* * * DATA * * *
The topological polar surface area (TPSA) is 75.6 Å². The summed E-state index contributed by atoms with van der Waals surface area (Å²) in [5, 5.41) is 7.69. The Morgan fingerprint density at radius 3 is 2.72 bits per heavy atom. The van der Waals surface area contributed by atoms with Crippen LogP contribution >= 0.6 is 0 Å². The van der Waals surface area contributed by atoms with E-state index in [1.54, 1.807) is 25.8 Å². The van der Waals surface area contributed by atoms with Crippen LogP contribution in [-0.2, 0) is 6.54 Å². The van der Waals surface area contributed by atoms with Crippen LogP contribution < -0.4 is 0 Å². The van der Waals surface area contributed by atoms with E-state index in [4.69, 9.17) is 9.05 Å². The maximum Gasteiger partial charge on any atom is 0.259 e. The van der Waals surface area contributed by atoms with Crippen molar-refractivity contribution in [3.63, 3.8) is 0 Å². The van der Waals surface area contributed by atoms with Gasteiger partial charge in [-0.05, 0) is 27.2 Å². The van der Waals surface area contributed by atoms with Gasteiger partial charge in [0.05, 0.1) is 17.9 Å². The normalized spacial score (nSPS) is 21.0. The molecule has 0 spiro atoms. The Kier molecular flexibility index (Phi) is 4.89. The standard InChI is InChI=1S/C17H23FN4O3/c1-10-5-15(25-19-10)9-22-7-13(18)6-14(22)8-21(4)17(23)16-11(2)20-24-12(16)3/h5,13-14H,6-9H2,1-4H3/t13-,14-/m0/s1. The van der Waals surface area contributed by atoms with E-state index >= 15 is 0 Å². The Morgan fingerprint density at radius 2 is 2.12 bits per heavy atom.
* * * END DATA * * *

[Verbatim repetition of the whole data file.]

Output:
The topological polar surface area (TPSA) is 75.6 Å². The summed E-state index contributed by atoms with van der Waals surface area (Å²) in [5, 5.41) is 7.69. The Morgan fingerprint density at radius 3 is 2.72 bits per heavy atom. The van der Waals surface area contributed by atoms with Crippen LogP contribution >= 0.6 is 0 Å². The van der Waals surface area contributed by atoms with E-state index in [1.54, 1.807) is 25.8 Å². The van der Waals surface area contributed by atoms with Crippen LogP contribution in [-0.2, 0) is 6.54 Å². The van der Waals surface area contributed by atoms with Crippen LogP contribution < -0.4 is 0 Å². The van der Waals surface area contributed by atoms with E-state index in [4.69, 9.17) is 9.05 Å². The maximum Gasteiger partial charge on any atom is 0.259 e. The van der Waals surface area contributed by atoms with Crippen molar-refractivity contribution in [3.63, 3.8) is 0 Å². The van der Waals surface area contributed by atoms with Gasteiger partial charge in [-0.05, 0) is 27.2 Å². The van der Waals surface area contributed by atoms with Gasteiger partial charge in [0.05, 0.1) is 17.9 Å². The normalized spacial score (nSPS) is 21.0. The molecule has 0 spiro atoms. The Kier molecular flexibility index (Phi) is 4.89. The standard InChI is InChI=1S/C17H23FN4O3/c1-10-5-15(25-19-10)9-22-7-13(18)6-14(22)8-21(4)17(23)16-11(2)20-24-12(16)3/h5,13-14H,6-9H2,1-4H3/t13-,14-/m0/s1. The van der Waals surface area contributed by atoms with E-state index >= 15 is 0 Å². The Morgan fingerprint density at radius 2 is 2.12 bits per heavy atom.